Maputo — Mozambican journalist Estacio Valoi has threatened to sue the soldiers who illegally detained him and two companions earlier this month in the northern province of Cabo Delgado.
The three had been working in the districts of Mocimboa da Praia and Palma, both of which are affected by acts of terrorist gangs, believed to be Islamic fundamentalists. They were detained for the military for about 48 hours, and when they were eventually released without charge, the soldiers refused to return their computers and cameras.
Interviewed by the German station, DW Africa, Valoi said that he, South African researcher David Matsinhe and their assistant, were "ambushed" by about 20 soldiers of the Mozambican Defence Force (FADM), some 15 kilometres from Palma town, even though they had obtained authorisation to work in this part of the province.
Valoi recalled the soldiers saying: "Get out of the car! We've been looking for you. We have orders from our superiors, the same ones who said you could go to Chitolo (a village in Palma). They're the same ones who said we have to stop you here".
When Valoi and Matsinhe stepped out of the car, the soldiers demanded to see their cameras and their computers.
"They went directly for my cameras, and they confiscated my computer", said Valoi. "We showed our credential and gave it to them. Another group of more than 30 soldiers appeared and behind them came the commander of that region in an armoured vehicle. When he arrived, the situation got worse. He told us 'You are not welcome'"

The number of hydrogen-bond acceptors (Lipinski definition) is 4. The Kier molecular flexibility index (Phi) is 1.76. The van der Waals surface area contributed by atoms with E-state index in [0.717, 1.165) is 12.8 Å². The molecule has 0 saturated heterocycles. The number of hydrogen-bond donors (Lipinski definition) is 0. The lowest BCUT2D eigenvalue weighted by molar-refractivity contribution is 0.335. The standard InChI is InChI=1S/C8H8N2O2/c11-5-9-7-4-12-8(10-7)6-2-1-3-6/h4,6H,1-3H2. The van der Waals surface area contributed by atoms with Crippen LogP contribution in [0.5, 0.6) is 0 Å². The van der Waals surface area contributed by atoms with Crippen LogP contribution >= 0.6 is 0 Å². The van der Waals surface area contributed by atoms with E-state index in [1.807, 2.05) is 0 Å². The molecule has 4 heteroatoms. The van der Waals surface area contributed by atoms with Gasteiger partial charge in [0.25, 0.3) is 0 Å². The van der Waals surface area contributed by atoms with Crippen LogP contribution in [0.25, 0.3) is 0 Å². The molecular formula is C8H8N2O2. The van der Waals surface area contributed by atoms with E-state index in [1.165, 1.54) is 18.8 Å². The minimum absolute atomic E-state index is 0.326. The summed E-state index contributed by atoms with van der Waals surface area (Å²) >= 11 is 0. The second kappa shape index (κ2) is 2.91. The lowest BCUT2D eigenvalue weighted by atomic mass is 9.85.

The soldiers took them to a Palma primary school, and demanded to see what was on their cell phones. At first they refused, then one of the captains said "Here you have no rights. We're going to take away all your rights. Give us the passwords to all these machines, otherwise - here we don't play about with anyone. Here you're going to die, because this zone is under our protection. You're going to die and they won't know how you died and why you died".
Under this pressure, Valoi and Matsinhe yielded. Two days later they were released, but without their equipment. The soldiers told them that if they wanted their equipment back, they would have to apply to the Ministry of the Interior.
Valoi said that was precisely what they intended to do, and they have lawyers who will contact the Ministry. He added that they also intended to take the military to court for the soldiers' grossly illegal behaviour, "because we think we live in a state ruled by law".
"Since we received death threats, this goes beyond a question of freedom of the press and freedom of expression", he added.